Funny things happen to me at the end of a software release (we have one every six months) especially now that they occur at the same time as the end of the semester. My finals are almost over — less than two hours to go — but the release goes on. My mind seems to go off in it’s own direction.
It usually goes something like today’s incident. I was walking through the neighborhood supermarché on my way to get eggs for Lisa, who was at home baking cookies. I was thinking about les œufs on my way down the aisle, when suddenly I realized that I’m heading vers le marchand to give him my money without the right English greeting on my mind.
Bonsoir? No. Too formal.
Salut? Maybe. But still not quite right.
“Hi.” Yes, that was it . . . just in time.
This wasn’t the first time I’ve lapsed into French in my head since I started perusing that small Lonely Planet book about Paris the week after we returned from London. But it was the first time I’ve almost burst forth en français.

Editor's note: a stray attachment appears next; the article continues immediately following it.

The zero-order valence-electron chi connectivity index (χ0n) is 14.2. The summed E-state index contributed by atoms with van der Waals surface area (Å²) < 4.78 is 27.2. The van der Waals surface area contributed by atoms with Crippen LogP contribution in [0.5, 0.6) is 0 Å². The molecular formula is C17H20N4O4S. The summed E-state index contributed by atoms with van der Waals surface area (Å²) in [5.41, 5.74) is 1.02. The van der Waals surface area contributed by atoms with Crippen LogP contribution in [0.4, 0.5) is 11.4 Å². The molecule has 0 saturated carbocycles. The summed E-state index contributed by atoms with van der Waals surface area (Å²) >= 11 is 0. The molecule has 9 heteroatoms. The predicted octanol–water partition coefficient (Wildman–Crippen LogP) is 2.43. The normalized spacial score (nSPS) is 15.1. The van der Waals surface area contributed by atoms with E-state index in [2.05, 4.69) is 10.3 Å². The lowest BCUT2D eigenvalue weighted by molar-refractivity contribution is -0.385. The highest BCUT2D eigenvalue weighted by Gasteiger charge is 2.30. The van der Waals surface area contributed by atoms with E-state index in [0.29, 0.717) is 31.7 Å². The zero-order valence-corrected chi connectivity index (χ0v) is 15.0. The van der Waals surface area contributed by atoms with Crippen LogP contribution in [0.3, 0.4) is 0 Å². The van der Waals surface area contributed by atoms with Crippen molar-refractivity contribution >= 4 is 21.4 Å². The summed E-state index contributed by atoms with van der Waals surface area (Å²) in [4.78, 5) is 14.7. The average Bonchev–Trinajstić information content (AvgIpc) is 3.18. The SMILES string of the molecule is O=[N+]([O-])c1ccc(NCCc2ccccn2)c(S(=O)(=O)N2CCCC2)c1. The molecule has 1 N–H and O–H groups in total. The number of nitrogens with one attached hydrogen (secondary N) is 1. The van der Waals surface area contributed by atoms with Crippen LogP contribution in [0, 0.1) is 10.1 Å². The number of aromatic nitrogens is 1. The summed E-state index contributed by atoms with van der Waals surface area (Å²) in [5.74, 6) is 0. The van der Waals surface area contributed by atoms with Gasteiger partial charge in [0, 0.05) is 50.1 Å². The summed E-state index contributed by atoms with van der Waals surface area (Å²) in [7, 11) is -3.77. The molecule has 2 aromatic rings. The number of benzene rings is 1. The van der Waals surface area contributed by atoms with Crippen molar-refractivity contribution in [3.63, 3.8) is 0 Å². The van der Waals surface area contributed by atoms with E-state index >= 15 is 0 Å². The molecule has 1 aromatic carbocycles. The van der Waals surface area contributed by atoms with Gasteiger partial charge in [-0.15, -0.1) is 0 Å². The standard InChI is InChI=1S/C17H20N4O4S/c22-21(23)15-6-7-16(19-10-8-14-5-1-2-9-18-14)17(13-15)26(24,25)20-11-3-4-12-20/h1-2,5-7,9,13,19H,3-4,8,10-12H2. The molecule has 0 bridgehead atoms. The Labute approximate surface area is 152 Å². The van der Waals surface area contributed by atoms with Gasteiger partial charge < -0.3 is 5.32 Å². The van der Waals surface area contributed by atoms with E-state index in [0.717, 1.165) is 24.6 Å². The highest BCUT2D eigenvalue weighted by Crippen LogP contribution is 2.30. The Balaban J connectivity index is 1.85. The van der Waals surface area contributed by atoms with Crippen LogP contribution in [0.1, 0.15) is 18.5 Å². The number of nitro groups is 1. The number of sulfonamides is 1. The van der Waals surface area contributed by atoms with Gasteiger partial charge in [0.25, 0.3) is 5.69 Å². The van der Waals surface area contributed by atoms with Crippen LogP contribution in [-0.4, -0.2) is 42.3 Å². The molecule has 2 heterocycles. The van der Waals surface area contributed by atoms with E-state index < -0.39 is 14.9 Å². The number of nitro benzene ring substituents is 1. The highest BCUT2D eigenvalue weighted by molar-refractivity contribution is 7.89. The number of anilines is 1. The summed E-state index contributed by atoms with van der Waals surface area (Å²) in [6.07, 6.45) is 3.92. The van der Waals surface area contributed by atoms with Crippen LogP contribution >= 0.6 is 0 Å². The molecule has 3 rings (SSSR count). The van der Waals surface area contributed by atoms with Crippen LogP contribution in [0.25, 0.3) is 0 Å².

In a mostly unrelated note. I went looking in Google Earth for the antipodal point of our house (42° 8’53.36″N, 71°31’33.14″W). My hope was that whenever Lisa and I happened to be in Australia, we could say that we’re literally on the other side of the world. (An antipodal point is a spot on the globe that’s connected to some other spot by a straight line that passes through the center of the earth; so that if you had a magic bus — or the ability to realize the plot of a bad movie with an Academy Award-winning lead actress — it’s where you would arrive if you went straight down and just kept going.) Turns out, it’s in the South Seas, about 640 miles off the coast of Australia ( 42° 8’53.36″S, 108°28’26.86″E). Too bad, it would have been a great addition to a holiday newsletter.
(For those keeping track, these might be hints. . . . or maybe not.)